we’ll sink or swim, but we’ll get there, old and young, natives and newcomers. they’ll get lost under the pile of rocks and red tape, in their stupid, white suits.

(more like a chunk than a nugget, this one. pardon me.)

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truth nugget #16 (my Singapore)

2 thoughts on “truth nugget #16 (my Singapore)

  1. hi @editbarry. thank you for this.

    it’s interesting how Singapore is viewed by people outside of it. there is much truth in this article and the facts are indeed hard to deny. Singapore has achieved, in such a short time, what many developed/ing countries are still trying to achieve. but this comes at a price.

    yes, the inequality here is seemingly controlled and it does seem like we have every angle covered. we do, actually, for the most part. but here are my arguments as a Singaporean who has lived 31 years in my country.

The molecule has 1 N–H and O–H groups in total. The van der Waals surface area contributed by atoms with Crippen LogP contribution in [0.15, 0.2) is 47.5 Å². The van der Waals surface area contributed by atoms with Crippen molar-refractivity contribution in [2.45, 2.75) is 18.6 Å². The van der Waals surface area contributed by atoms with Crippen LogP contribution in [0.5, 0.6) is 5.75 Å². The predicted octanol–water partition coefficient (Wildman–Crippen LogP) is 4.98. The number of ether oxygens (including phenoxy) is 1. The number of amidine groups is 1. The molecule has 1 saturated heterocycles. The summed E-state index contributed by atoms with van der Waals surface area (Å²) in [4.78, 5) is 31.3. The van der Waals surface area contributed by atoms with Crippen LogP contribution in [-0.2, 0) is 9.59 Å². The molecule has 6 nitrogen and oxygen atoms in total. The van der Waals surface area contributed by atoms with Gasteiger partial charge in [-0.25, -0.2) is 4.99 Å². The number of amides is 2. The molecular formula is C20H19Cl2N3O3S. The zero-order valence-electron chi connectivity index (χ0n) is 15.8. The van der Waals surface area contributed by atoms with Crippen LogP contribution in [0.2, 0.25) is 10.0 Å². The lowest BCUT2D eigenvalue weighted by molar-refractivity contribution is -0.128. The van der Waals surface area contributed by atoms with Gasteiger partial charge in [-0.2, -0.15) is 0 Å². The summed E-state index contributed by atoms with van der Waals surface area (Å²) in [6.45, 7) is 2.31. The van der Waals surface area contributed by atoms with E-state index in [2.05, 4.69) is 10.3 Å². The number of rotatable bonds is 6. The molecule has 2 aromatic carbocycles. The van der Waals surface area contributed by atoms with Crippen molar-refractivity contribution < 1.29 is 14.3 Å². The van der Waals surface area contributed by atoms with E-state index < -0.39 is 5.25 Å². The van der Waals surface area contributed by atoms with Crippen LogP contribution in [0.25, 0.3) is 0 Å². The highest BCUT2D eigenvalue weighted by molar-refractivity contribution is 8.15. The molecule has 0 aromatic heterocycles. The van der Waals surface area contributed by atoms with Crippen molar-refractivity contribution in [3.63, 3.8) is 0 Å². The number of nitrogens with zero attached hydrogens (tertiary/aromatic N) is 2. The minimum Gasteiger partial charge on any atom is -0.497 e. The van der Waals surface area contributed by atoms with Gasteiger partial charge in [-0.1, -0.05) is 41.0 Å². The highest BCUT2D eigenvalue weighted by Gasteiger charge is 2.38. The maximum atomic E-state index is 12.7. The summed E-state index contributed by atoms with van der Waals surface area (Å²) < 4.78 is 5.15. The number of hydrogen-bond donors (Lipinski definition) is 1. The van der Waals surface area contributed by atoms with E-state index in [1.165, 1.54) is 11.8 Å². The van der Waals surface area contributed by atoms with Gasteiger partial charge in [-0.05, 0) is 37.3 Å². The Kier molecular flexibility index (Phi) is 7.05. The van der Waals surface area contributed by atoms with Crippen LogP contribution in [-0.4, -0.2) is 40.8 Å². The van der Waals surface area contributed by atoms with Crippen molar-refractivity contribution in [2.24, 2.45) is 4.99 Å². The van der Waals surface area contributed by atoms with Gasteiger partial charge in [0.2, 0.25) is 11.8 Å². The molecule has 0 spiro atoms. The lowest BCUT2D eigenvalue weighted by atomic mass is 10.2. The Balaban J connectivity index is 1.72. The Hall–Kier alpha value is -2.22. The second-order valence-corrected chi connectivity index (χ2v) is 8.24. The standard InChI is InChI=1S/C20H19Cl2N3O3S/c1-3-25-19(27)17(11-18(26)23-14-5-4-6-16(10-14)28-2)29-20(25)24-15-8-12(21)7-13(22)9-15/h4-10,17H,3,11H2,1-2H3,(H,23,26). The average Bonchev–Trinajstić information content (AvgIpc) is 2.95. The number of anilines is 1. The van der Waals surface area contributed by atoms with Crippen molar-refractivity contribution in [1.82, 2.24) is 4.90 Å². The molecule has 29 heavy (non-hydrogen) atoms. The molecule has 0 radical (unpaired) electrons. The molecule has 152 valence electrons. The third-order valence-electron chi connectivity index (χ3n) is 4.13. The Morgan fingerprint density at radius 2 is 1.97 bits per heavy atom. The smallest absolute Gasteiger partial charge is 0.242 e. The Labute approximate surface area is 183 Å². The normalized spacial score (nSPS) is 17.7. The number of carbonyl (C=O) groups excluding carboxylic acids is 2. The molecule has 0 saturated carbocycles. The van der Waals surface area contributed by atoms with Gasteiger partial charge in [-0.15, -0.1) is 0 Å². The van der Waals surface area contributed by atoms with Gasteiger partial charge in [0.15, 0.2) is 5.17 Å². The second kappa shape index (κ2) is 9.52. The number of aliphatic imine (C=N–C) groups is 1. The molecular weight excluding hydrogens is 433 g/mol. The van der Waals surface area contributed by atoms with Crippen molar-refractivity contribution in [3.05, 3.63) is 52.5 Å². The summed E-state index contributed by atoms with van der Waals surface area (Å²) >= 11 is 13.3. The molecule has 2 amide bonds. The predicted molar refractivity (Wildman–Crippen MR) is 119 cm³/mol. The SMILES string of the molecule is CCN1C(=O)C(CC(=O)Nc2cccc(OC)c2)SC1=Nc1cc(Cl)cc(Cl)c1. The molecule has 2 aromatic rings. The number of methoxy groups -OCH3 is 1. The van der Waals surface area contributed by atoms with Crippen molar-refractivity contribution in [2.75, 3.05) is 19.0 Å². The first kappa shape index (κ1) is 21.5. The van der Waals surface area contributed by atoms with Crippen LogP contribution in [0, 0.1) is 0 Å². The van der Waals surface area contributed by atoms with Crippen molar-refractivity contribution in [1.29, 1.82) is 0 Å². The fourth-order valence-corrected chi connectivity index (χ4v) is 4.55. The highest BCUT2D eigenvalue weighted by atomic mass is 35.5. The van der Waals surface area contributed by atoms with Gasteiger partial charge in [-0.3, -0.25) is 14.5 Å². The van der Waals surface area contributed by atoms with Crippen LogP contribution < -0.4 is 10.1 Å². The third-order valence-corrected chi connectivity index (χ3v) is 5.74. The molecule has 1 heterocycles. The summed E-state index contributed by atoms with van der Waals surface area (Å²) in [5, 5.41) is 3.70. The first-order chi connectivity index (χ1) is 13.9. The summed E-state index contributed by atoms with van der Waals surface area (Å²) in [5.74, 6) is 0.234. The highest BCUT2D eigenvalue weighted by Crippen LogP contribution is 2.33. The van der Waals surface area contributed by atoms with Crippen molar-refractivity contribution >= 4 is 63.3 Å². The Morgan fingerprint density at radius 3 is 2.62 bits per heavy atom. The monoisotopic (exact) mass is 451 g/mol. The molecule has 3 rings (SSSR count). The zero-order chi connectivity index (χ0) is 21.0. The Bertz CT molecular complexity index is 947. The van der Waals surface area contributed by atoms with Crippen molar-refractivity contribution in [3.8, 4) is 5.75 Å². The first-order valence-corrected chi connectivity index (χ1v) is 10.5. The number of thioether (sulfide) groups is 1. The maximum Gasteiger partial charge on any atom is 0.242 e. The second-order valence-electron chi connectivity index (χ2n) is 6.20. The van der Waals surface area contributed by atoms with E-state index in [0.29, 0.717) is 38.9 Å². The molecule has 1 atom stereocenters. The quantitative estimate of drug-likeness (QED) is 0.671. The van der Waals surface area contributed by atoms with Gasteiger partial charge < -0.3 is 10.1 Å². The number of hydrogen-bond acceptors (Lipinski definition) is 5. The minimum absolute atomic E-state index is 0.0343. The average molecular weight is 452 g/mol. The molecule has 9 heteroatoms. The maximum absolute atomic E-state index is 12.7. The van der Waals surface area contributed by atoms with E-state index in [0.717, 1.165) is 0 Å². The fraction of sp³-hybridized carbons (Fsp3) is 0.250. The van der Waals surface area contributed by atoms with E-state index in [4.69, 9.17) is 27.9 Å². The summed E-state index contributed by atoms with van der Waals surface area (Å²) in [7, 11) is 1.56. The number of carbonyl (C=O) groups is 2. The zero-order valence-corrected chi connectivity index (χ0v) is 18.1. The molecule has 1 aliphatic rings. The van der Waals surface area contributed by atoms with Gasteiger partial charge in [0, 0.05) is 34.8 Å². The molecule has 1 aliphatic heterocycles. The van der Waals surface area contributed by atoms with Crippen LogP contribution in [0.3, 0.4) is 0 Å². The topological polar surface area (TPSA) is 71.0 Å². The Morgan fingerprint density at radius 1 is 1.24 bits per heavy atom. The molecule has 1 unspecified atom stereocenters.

– the provident fund that Joseph Stiglitz speaks of is fantastic on paper. until you discover that all the money you have set aside mandatorily does not always come back in full to you. there are so many restrictions on how you can use the money in your own fund, money that is indubitably earned by your own hard work. perhaps the most disturbing of these is, when you reach the age of 55, your hard-earned savings cannot be removed from the fund unless you have a minimum sum of SGD139,000 (to date). that will in turn be converted to a retirement fund where you will get between SGD500-1,000 a month. if you ARE somehow able to meet this minimum sum (most middle-class Singaporeans are not), then you’ll get a higher amount every month. if you are not, then there are other sources that can be pledged towards the provident fund, eg. your property. the truth is that most Singaporeans are still paying for their housing when they are 55 because we also have one of the world’s highest property prices, so the majority of the middle class are technically in debt even during retirement, have no access to their savings if they do not have a large sum of money in their funds (don’t forget there is a minimum sum to be kept in the medical fund as well: SGD38,500), and still have to save outside of all of this if they are to have cash on hand for emergencies. there are also many stipulations on how you can use the money for home ownership, depending on whether you are a first-time owner etc. etc. etc. same goes for the medical fund. despite the fact that all of this money is supposed to be YOUR OWN, the reality is that it is not exactly available to you when you really, really need it.